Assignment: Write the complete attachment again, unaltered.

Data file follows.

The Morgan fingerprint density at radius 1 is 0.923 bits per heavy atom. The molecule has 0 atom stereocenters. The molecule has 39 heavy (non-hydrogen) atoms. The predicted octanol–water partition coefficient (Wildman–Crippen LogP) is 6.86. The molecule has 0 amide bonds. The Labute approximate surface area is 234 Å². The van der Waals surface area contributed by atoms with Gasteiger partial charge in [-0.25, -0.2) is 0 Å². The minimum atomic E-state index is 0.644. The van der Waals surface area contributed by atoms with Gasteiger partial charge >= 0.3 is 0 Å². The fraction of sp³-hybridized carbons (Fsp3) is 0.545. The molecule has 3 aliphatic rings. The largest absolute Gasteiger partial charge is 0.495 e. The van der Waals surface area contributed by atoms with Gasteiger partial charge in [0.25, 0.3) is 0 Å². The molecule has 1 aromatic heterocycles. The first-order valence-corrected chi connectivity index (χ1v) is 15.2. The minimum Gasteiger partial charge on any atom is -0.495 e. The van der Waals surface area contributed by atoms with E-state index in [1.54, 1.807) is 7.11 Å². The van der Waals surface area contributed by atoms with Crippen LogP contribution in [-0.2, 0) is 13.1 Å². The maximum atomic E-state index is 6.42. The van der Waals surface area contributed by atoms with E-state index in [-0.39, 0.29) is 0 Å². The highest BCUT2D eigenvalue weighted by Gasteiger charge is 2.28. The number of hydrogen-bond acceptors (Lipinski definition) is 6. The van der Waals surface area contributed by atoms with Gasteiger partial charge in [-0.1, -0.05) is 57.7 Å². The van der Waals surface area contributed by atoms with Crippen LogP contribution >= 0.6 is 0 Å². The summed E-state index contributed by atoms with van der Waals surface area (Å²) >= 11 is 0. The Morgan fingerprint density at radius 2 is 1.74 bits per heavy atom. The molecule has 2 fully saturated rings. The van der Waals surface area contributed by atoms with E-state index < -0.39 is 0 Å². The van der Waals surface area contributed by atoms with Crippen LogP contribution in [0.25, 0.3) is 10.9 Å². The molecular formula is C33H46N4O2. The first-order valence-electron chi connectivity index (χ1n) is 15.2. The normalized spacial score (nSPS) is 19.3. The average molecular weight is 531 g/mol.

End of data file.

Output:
The Morgan fingerprint density at radius 1 is 0.923 bits per heavy atom. The molecule has 0 atom stereocenters. The molecule has 39 heavy (non-hydrogen) atoms. The predicted octanol–water partition coefficient (Wildman–Crippen LogP) is 6.86. The molecule has 0 amide bonds. The Labute approximate surface area is 234 Å². The van der Waals surface area contributed by atoms with Gasteiger partial charge in [-0.25, -0.2) is 0 Å². The minimum atomic E-state index is 0.644. The van der Waals surface area contributed by atoms with Gasteiger partial charge >= 0.3 is 0 Å². The fraction of sp³-hybridized carbons (Fsp3) is 0.545. The molecule has 3 aliphatic rings. The largest absolute Gasteiger partial charge is 0.495 e. The van der Waals surface area contributed by atoms with Gasteiger partial charge in [0.25, 0.3) is 0 Å². The molecule has 1 aromatic heterocycles. The first-order valence-corrected chi connectivity index (χ1v) is 15.2. The minimum Gasteiger partial charge on any atom is -0.495 e. The van der Waals surface area contributed by atoms with E-state index in [1.54, 1.807) is 7.11 Å². The van der Waals surface area contributed by atoms with Crippen LogP contribution in [-0.2, 0) is 13.1 Å². The maximum atomic E-state index is 6.42. The van der Waals surface area contributed by atoms with E-state index in [-0.39, 0.29) is 0 Å². The highest BCUT2D eigenvalue weighted by Gasteiger charge is 2.28. The number of hydrogen-bond acceptors (Lipinski definition) is 6. The van der Waals surface area contributed by atoms with Gasteiger partial charge in [-0.1, -0.05) is 57.7 Å². The van der Waals surface area contributed by atoms with Crippen LogP contribution >= 0.6 is 0 Å². The summed E-state index contributed by atoms with van der Waals surface area (Å²) >= 11 is 0. The Morgan fingerprint density at radius 2 is 1.74 bits per heavy atom. The molecule has 2 fully saturated rings. The van der Waals surface area contributed by atoms with E-state index < -0.39 is 0 Å². The van der Waals surface area contributed by atoms with Crippen LogP contribution in [0.25, 0.3) is 10.9 Å². The molecular formula is C33H46N4O2. The first-order valence-electron chi connectivity index (χ1n) is 15.2. The normalized spacial score (nSPS) is 19.3. The average molecular weight is 531 g/mol.